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Amazing! Startling! Shocking!

The Legend of Charlie Fish

The Legend of Charlie Fish
by Josh Rountree

San Francisco: Tachyon Publications, 2023.
192 pp. $16.95 Paperback.

Reviewed by
Jake St. Angelo

Josh Rountree stages Galveston, Texas, as the crossroads between genres in his debut novel, The Legend of Charlie Fish. With iconic figures of American Gothic stories such as witches and fish-men, Rountree merges New England folklore with the western, set amid a real Texas tragedy that marks the end of the area’s nineteenth century ideals. Combining gothic, puritanical horror with western caricatures leads to a comedic tonal juxtaposition, which makes it hard to form attachments to key characters. While this novel suffers from confusing switches in narrators, its imagery and powerful ending compose a beautiful homage to cities off the Gulf Coast, which grow their history and culture under looming possibility of catastrophic natural disaster.

   Fans of classic monsters will recognize the gill-man silhouette of Charlie Fish from various sources, such as The Creature from the Black Lagoon or H. P. Lovecraft’s “The Shadow over Innsmouth.” In The Legend of Charlie Fish, the titular character is saved by Nellie, a psychic little girl and narrator for half of the story. These psychic abilities lead to some of the most beautiful scenes in the novel, where characters become lost in psionic exploration of memories and emotions, and the otherwise grounded imagery gets swept away by sea-stream currents of Charlie’s underwater home, to use a specifically memorable example. 

   The fusion of those elements of American horror to the classic western are seen with characters such as the snake-oil charlatan, Professor Finn, and Nellie’s gunslinging younger brother Hank. With these characters, one sees the tone of the novel jumping to cartoonish stereotypes. Everyone loves a hero gunslinger, with impeccable aim and a penchant for quippy one-liners, but when that hardened killer is portrayed as a nine-year-old, it’s hard to take the world he exists in seriously. Normally portrayed as skittish and dependent on his older sister and the adults who begin to care for him, Hank realizes his strength only when he’s shooting things, making him appear as a bloodthirsty maniac.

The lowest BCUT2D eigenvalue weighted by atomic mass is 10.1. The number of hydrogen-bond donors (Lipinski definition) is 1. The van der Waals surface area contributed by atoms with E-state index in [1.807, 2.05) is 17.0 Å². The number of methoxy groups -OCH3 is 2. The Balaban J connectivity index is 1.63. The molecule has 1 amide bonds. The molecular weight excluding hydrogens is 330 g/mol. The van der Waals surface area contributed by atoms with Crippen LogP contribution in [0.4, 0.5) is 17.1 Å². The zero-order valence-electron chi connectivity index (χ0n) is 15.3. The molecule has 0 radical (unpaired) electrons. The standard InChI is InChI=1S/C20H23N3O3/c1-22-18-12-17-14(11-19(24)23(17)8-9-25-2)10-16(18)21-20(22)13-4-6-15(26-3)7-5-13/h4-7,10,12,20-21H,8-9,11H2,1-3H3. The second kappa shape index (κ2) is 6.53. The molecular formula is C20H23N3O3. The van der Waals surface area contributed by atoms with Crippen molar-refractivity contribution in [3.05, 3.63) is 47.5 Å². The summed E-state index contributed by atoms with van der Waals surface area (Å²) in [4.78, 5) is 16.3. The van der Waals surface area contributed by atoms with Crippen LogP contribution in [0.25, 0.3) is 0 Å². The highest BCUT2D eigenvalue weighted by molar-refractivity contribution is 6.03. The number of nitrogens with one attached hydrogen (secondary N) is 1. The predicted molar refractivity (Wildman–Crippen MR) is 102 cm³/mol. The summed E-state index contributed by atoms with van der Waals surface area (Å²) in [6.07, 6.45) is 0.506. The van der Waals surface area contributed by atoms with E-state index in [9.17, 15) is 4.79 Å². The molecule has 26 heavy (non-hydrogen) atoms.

Though there are some tonal issues, the ending is incredibly tense. Seeds that the hurricane will hit Galveston are planted throughout, but unless you are familiar with “The Great Storm,” you might have believed that the city would be able to take the weather in stride along with the characters who downplayed its severity. The feeling of how devastating the storm was, and the feelings of chaos and hopelessness presented by Rountree in this final act work as a torrential backdrop to the already climactic events the characters are going through, presented in a manner reminiscent of other instances of stories about storms from the Gulf, such as Zora Neale Hurston’s Their Eyes Were Watching God. Ending the narrative with the most devastating natural tragedy in Texas set a definitive tone to the novel. 

   The trauma of The Great Storm brought the need to rebuild to the characters in Galveston. This ending solidifies the story. The elements of the American genres referenced throughout are love letters, not just to those genres but to Texas itself. And Galveston, the emerald jewel of the story, is sacrificed and reborn for the twentieth century by the end of the novel. The author’s note following the story, regarding the historical relevance of Galveston and The Great Storm, is a clear indication of Rountree’s knowledge of and love for the city. If you are someone who loves American literature, history, and Texas, then The Legend of Charlie Fish delivers a fun found-family story that tributes and draws in all those elements.

Jake St. Angelo is a first-year graduate student studying Literature at Texas State University. He received his bachelor's degree in English from Sam Houston State University with a minor in Creative Writing.